Face Fear: When you face your fear, you turn toward it, rather than away from it. When I admitted I was scared of acting on stage, I could face my fear. Once you turn toward your fear, you can love your fear. There are only three options, when fear initially presents.
- Ignore it and carry on. (Passive Denial)
- Turn away from it and pretend it’s not there. (Active Denial)
- Face and feel it. (Acceptance of Reality)
When we ignore fear and carry on, we live our life inside of passive denial. When we do this, in many ways life is okay; but, there’s an unsettling undercurrent that something bad for us is lurking just around the corner. Right now I haven’t filed my taxes; I filed for an extension. I don’t know exactly when they are due and I’d rather not pay any attention to it. I feel scared about it somewhere inside, but I’m ignoring this fear. I also am behind on checking my email and can feel the avoidance of this task as well. When I don’t face these fears, it puts a cap on how much I can enjoy life because these things are hanging over me. These tasks were in a kind of state of passive denial, until I wrote about them. I’m pretending they aren’t there by ignoring them. Ignoring our fears does not lead to happiness. It only leads to coping with life, at best.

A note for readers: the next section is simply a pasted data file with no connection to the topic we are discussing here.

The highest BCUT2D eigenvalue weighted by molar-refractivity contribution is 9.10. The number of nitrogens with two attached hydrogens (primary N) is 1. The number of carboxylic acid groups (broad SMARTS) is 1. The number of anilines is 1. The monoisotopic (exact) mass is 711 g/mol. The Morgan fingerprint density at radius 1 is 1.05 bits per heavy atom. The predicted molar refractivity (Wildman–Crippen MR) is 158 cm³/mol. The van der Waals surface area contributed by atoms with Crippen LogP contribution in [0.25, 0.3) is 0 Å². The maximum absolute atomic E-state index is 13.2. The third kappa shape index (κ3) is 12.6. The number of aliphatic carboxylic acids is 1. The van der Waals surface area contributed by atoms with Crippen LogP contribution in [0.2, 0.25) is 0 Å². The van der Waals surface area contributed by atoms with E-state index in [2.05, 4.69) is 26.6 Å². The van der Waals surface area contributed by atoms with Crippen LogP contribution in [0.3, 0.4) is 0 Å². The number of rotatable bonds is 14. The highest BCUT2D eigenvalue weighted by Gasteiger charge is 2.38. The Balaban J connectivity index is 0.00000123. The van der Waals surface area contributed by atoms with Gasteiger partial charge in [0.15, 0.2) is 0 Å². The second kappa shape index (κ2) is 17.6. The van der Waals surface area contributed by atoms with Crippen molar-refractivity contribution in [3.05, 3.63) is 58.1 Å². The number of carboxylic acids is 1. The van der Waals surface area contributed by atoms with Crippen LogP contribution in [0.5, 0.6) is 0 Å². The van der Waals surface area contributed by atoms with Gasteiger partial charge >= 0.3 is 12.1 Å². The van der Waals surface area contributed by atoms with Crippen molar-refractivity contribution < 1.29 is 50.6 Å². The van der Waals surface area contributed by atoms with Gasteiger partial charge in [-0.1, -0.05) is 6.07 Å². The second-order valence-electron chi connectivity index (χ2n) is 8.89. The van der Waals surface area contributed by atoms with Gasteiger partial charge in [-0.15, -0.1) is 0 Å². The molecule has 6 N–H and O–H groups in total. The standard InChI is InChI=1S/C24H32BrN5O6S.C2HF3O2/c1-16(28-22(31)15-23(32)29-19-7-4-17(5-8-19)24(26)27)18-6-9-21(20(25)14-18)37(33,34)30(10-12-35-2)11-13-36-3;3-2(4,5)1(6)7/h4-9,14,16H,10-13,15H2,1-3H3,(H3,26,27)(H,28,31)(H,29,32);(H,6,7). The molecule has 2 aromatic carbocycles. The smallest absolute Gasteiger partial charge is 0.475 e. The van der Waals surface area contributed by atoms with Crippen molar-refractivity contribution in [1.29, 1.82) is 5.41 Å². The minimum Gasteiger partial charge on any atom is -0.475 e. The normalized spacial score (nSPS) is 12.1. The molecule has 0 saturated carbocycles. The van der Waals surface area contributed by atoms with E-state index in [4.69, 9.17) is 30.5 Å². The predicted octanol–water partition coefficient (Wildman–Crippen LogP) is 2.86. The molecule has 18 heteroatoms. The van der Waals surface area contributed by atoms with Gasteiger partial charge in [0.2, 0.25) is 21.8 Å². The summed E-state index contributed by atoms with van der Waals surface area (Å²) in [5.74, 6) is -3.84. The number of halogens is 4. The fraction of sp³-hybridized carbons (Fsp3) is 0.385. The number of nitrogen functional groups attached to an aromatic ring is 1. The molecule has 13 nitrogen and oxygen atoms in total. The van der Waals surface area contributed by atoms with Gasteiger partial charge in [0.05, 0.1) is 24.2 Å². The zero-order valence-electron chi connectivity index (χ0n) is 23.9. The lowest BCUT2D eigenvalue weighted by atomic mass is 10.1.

When we turn away from our fears, we actively deny them. We may use affirmations to will ourselves in the direction of love and away from fear. We may believe that thinking about fear is negative and we shouldn’t engage in this so-called negativity. This form of active denial simply sends the fear more deeply into our shadow. It will come out in some form, when we least expect it, to seek the love it yearns for. Active denial is when one claims we have no fears and are filled only with love and light. We have convinced ourselves that we have evolved beyond fear by some sort of mental story about our state of spiritual growth or attainment. Fear still lurks below the story and comes out when we are having difficult experiences, such as the loss of a relationship or losing a job. This kind of active form of denial creates a split in the psyche between where the person actually is and where they are pretending to be.